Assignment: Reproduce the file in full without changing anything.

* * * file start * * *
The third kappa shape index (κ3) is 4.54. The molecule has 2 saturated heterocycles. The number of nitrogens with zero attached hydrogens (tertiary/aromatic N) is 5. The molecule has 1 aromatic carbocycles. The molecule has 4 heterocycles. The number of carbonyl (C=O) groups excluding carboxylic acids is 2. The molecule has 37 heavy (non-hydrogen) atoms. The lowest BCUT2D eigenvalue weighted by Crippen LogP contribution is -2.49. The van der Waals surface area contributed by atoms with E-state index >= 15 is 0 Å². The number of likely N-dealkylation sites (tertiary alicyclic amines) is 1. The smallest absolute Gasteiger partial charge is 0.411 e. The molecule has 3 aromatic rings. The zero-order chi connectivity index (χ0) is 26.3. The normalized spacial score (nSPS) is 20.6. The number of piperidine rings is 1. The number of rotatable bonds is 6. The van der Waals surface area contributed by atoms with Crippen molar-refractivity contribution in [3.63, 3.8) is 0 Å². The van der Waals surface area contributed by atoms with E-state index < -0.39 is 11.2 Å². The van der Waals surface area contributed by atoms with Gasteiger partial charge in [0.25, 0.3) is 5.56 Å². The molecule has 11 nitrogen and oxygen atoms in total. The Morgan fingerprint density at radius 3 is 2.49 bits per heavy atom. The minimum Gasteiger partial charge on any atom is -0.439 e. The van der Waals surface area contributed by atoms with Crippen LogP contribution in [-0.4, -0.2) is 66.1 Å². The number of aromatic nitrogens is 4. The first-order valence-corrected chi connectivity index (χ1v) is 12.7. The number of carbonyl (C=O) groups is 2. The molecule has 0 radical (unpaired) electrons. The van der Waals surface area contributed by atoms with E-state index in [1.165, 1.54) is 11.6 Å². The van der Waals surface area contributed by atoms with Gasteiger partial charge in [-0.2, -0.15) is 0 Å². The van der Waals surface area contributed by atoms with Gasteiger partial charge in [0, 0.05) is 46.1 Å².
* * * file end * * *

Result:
The third kappa shape index (κ3) is 4.54. The molecule has 2 saturated heterocycles. The number of nitrogens with zero attached hydrogens (tertiary/aromatic N) is 5. The molecule has 1 aromatic carbocycles. The molecule has 4 heterocycles. The number of carbonyl (C=O) groups excluding carboxylic acids is 2. The molecule has 37 heavy (non-hydrogen) atoms. The lowest BCUT2D eigenvalue weighted by Crippen LogP contribution is -2.49. The van der Waals surface area contributed by atoms with E-state index >= 15 is 0 Å². The number of likely N-dealkylation sites (tertiary alicyclic amines) is 1. The smallest absolute Gasteiger partial charge is 0.411 e. The molecule has 3 aromatic rings. The zero-order chi connectivity index (χ0) is 26.3. The normalized spacial score (nSPS) is 20.6. The number of piperidine rings is 1. The number of rotatable bonds is 6. The van der Waals surface area contributed by atoms with Crippen molar-refractivity contribution in [3.63, 3.8) is 0 Å². The van der Waals surface area contributed by atoms with E-state index < -0.39 is 11.2 Å². The van der Waals surface area contributed by atoms with Gasteiger partial charge in [0.25, 0.3) is 5.56 Å². The molecule has 11 nitrogen and oxygen atoms in total. The Morgan fingerprint density at radius 3 is 2.49 bits per heavy atom. The minimum Gasteiger partial charge on any atom is -0.439 e. The van der Waals surface area contributed by atoms with Crippen LogP contribution in [-0.4, -0.2) is 66.1 Å². The number of aromatic nitrogens is 4. The first-order valence-corrected chi connectivity index (χ1v) is 12.7. The number of carbonyl (C=O) groups is 2. The molecule has 0 radical (unpaired) electrons. The van der Waals surface area contributed by atoms with E-state index in [1.165, 1.54) is 11.6 Å². The van der Waals surface area contributed by atoms with Gasteiger partial charge in [-0.2, -0.15) is 0 Å². The van der Waals surface area contributed by atoms with Gasteiger partial charge in [0, 0.05) is 46.1 Å².